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Damp Air

Science brain teasers require understanding of the physical or biological world and the laws that govern it.

 

Puzzle ID:#8441
Fun:*** (2.77)
Difficulty:*** (2.16)
Category:Science
Submitted By:electronjohn*us****
Corrected By:phrebh

 

 

 



A cubic foot of dry air at standard pressure and temperature is weighed on a scale. Then a cubic foot of damp air at the same pressure and temperature is weighed. Which will weigh more?



Answer

The damp air weighs less because water molecules (molecular weight of 18) have replaced more massive molecules of air (nitrogen: molecular weight of 28, oxygen: molecular weight of 32). Both volumes have the same number of molecules. Therefore, a humidity increase lowers the barometer reading. The barometer pressure value gets lower as a storm approaches. (This question is from "Mad About Physics", a must have book for all science types.)
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Comments

Palsha**
Dec 08, 2002

Wow, good science teaser. I got stumped on this one for a bit, but finally got it!
big_papa_hfx
Jan 08, 2003

1 problem. The definition of weight. Weight is mass * gravity. mass of air is less than water. essentially, gravity is cancelled and your left comparing average masses. Mass of water + air is more than just water so the damp air "weighs" more.
electronjohn*us*
Jan 08, 2003

Your logic is sound but your facts are wrong. Please read my answer again. It is correct. I am not making this one up, it is based on known science and taken straight out of a physics book. If you were correct then a humidity increase would raise the barometric pressure, but reality tells us that it lowers it.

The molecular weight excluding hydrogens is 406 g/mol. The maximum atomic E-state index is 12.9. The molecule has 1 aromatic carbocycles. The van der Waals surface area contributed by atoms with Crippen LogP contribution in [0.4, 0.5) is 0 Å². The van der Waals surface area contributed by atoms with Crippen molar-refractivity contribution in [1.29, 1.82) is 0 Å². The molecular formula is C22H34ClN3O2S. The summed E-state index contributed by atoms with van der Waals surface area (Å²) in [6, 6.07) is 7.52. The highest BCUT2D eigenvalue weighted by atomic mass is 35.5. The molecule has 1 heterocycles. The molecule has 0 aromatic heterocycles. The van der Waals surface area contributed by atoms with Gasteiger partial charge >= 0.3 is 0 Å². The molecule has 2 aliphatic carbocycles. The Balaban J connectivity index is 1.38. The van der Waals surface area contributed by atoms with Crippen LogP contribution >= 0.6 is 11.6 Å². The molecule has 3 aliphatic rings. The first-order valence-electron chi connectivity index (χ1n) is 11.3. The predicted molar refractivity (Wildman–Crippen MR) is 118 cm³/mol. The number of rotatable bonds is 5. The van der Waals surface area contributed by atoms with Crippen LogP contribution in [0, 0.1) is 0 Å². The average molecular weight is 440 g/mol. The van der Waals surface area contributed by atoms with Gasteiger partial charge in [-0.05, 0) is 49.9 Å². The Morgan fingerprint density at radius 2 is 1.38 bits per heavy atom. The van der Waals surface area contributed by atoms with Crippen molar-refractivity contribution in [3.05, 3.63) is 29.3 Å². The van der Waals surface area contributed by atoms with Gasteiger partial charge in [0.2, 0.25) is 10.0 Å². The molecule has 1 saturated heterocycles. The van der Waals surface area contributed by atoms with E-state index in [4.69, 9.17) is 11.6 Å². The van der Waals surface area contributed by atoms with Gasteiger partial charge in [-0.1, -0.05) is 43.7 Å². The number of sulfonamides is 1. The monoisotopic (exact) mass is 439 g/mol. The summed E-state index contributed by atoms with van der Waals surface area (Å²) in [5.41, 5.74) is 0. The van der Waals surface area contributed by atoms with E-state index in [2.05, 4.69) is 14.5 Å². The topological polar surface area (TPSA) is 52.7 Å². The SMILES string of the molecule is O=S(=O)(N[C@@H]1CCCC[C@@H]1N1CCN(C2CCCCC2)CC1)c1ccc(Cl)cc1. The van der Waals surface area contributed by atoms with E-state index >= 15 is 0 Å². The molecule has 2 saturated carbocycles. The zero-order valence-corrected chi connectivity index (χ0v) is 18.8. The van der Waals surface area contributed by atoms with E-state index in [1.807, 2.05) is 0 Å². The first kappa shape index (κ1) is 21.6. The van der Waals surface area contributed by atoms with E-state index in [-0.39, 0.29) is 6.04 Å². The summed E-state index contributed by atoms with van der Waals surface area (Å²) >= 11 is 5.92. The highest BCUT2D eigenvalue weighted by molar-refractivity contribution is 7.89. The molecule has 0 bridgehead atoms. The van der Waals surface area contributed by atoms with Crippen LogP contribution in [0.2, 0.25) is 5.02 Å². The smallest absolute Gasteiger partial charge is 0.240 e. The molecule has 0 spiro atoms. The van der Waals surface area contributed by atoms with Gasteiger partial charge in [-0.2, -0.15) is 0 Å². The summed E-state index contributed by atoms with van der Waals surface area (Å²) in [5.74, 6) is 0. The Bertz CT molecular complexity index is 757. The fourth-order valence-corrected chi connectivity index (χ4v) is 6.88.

jonnyonline
Jan 16, 2003

"reality tells us"? does it speak? what about the case where you have a bag of rain (aka damp air iin Vancouver) -- that weighs more than light ole plain air.
jimbo*au*
Apr 24, 2003

To big Papa the only time mass and weight need to be considered is in a situation where grvitational attraction varies such as on another planet or going up a mountain. If two things are weighed with no variation to gravity (as in this case) there is no need to make a distinction between mass and weight.
curtiss82**
Dec 24, 2003

I want to comment on the pressure reading when a storm approaches. Even though the problem is correct in saying that damp air weighs less, the part about the storm is not. Low pressure causes the storm, not the storm causes the low pressure. Storms are cyclones. They are areas of low pressure. Since the area around it is at high pressure, winds form and blow everything toward the center of the cyclone. Once the air reaches the center, the only place it can go is up. When this happens, the air cools and any vapor condenses and forms clouds. That is why storms have lower pressure.

The opposite are anticyclones, which result in fair weather. Anticylones are areas of high pressure and thus air is blown outward toward areas of lower pressure. This will result in air being drawn from the upper atmosphere. This air will warm and any condensate in the air will vaporize. Thus high pressure regions have clear skies.
mosca*us*
Nov 16, 2007

Good teaser, and great explanation! I sort of knew that the water molecule had to be lighter than the dry air molecule because of the hydrogen, but didn't know the molecular weights! Again, great teaser!
yangjunAsg*
Jun 20, 2008

this is a very good question( even it is a little easy 4 me)!!!
I LOVE SCIENCE!!!



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